Debbie Coleman, who started at the Suffolk County Legislature nearly a decade ago in a temporary jobs program and made herself the feisty heart of the building, will be honored Friday in a memorial service after losing a two-year struggle with cancer. She was 56.

Coleman, who had cancer of the stomach and esophagus, died June 17 at the hospice on the grounds of St. Charles Hospital in Port Jefferson.

"No matter what she was going through, she always had a smile on her face," Presiding Officer DuWayne Gregory (D-Amityville) said. "She was a warmhearted, dedicated person and a super employee."

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"Debbie was heart and soul . . . of the legislature," said Meghan O'Reilly, a fellow legislative aide. "She was such a welcoming, cheery presence to everyone who came into the building."

Coleman started work at the legislature in 2006 as part of a county labor department program to train public assistance recipients with job skills to help them find work.

Those who worked with Coleman said she excelled in the program, learning computer and proofreading skills and developing an engaging way of dealing with the public.

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"When her internship was almost up she asked, 'I know it's a long shot, but do you think I could be hired?' " recalled Renee Oritz, former deputy legislative clerk. Ortiz, assistant director of development for Suffolk Community College Foundation, recalled that when she approached then Presiding Officer William Lindsay (D-Holbrook) on Coleman's behalf., "he said, 'You don't have to sell me. Debbie shows that government programs do work.'"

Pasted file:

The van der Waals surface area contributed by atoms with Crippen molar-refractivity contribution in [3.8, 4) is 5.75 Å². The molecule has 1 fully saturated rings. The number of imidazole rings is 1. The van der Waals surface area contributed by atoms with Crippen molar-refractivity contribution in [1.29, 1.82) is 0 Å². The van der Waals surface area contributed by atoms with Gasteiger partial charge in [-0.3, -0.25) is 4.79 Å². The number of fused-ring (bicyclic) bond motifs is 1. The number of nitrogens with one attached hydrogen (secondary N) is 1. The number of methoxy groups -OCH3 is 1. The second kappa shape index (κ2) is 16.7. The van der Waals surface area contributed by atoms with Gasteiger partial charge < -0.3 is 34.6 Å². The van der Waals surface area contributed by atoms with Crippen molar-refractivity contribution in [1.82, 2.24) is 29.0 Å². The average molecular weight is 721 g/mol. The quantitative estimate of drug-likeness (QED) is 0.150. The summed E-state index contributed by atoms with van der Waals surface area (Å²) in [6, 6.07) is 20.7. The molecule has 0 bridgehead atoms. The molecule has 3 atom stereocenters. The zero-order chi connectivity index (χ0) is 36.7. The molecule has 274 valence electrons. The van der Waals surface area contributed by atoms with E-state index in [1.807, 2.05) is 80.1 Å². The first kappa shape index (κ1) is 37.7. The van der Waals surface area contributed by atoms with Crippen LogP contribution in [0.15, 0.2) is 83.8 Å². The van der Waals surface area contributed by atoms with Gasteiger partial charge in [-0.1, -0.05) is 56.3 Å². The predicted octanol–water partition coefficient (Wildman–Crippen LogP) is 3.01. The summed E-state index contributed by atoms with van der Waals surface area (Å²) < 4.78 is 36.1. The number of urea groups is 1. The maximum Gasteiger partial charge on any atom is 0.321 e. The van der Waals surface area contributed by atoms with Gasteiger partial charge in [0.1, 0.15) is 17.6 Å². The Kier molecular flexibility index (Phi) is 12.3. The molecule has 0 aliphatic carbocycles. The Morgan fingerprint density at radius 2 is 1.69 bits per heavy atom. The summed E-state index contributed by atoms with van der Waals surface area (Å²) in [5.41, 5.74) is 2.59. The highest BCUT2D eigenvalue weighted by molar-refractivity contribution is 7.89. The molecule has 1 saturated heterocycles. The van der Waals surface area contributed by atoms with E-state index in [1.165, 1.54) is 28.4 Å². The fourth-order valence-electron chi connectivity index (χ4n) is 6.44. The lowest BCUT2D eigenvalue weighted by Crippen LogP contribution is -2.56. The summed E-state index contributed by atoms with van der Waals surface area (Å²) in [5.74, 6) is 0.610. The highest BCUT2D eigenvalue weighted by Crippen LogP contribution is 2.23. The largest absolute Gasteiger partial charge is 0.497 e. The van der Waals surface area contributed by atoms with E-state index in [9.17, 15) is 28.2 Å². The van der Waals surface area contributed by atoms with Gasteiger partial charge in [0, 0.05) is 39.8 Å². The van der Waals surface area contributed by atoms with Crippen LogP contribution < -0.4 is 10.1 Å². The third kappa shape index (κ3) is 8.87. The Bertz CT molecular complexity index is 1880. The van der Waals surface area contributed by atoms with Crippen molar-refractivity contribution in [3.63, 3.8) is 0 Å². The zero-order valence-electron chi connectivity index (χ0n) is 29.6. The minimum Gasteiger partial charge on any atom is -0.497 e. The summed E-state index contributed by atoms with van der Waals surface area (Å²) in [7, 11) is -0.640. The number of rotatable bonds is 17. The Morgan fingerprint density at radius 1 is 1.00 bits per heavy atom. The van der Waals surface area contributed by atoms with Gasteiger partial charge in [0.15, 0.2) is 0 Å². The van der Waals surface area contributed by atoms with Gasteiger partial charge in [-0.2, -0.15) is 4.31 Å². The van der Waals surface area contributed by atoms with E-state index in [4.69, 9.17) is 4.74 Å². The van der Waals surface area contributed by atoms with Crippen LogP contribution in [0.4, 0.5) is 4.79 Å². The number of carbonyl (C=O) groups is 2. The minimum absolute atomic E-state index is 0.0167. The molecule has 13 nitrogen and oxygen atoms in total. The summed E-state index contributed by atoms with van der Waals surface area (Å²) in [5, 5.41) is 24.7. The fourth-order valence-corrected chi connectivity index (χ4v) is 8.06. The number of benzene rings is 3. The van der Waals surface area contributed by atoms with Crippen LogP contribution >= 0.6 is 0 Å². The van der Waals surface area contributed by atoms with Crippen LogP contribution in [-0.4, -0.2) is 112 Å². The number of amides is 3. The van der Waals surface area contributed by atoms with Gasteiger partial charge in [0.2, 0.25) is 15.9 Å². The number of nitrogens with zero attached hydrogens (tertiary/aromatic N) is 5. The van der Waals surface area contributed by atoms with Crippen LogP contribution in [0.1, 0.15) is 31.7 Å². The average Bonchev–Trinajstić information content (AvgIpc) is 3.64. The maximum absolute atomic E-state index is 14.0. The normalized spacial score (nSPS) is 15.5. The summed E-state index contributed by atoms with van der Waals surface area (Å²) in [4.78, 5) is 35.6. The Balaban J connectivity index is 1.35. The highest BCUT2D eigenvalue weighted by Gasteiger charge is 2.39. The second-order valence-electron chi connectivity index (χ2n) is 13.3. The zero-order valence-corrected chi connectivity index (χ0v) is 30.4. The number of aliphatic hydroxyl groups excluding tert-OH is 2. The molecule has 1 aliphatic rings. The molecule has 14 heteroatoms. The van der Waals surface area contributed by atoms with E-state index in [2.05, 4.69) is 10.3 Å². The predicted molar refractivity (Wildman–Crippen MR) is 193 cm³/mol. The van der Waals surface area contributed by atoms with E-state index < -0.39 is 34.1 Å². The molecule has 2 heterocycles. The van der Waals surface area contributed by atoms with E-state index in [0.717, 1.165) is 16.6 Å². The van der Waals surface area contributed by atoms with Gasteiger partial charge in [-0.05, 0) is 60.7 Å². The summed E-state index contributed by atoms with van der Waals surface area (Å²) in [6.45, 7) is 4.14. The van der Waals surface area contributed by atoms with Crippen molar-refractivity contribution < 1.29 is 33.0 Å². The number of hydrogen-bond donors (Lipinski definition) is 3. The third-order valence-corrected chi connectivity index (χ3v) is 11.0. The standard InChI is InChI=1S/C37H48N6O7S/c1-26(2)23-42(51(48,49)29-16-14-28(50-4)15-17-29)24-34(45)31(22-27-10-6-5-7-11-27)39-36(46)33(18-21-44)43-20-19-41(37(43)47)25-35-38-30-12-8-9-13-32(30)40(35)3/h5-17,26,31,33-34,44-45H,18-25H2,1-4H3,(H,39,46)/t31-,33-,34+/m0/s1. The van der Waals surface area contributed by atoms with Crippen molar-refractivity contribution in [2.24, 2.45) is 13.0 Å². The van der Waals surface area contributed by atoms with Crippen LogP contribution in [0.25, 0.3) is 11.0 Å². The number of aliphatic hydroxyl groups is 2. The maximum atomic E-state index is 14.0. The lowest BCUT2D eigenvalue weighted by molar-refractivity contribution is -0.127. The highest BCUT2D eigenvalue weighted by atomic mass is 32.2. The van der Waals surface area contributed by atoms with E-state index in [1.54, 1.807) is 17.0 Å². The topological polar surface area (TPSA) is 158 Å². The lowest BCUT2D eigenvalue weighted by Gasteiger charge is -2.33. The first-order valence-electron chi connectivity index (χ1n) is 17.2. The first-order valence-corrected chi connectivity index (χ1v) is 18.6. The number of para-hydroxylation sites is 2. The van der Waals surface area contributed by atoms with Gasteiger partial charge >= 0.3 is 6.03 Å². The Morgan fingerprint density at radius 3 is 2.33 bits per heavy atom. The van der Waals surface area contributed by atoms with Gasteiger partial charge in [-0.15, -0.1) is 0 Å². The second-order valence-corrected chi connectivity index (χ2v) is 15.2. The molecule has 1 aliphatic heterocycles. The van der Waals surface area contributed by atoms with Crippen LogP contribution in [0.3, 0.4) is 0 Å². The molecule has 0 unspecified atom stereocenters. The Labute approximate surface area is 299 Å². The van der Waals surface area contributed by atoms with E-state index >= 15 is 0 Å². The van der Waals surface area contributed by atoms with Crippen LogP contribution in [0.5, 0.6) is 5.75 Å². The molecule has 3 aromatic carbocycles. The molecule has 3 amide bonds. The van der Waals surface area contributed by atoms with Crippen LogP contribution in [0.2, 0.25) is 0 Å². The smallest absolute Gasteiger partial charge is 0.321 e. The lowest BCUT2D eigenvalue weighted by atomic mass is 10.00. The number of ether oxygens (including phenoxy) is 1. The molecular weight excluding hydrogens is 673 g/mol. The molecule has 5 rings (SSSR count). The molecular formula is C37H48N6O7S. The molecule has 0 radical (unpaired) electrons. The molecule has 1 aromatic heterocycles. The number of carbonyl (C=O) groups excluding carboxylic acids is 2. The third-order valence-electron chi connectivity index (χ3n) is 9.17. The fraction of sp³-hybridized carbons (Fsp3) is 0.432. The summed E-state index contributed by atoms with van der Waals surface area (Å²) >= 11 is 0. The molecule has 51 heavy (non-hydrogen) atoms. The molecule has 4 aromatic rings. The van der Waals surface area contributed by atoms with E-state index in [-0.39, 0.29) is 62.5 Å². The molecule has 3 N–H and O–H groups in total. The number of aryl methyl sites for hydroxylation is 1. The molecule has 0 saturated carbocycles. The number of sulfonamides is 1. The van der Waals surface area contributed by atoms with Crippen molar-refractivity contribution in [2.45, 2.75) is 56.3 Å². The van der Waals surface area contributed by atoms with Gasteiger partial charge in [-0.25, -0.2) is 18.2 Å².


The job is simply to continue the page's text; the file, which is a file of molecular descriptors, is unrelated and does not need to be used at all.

Other co-workers recalled Coleman's positive attitude despite her illness.

"She hated missing work -- she loved being here especially on meeting or committee days," said her boss Tim Laube, legislative clerk. "She had a lot of pride working here and it showed because she fought through the pain to be involved."

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Friends also recalled that Coleman had no driver's license and daily commuted as much as 2 1/2 hours by bus from Rocky Point, and later from Port Jefferson Station.

Dolores Taylor, her cousin, said Coleman loved her job and always told people exactly what she thought. "She was persistent and insistent," Taylor said.

Coleman's son, Devon Coleman, 23, said his mother "meant the world to me" and was "the toughest fighter" he's ever seen. "She taught me how to be strong and never give up on anything," he said.

Debbie Coleman, who was one of three children, was born in Harlem and later raised in the Bronx. Her family said she was the first African-American student to attend Lehman High School. She was married briefly, lived for a time in Texas and moved to Long Island in 1992 to be near family.

Her other survivor is a sister, Joan Faison, who lives in upstate New York.

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Coleman's memorial service will be held Friday at the Gordon Heights Fire Department, at 23 Hawkins Ave., Medford, from 11 a.m. to 3 p.m. Cremation was earlier this week.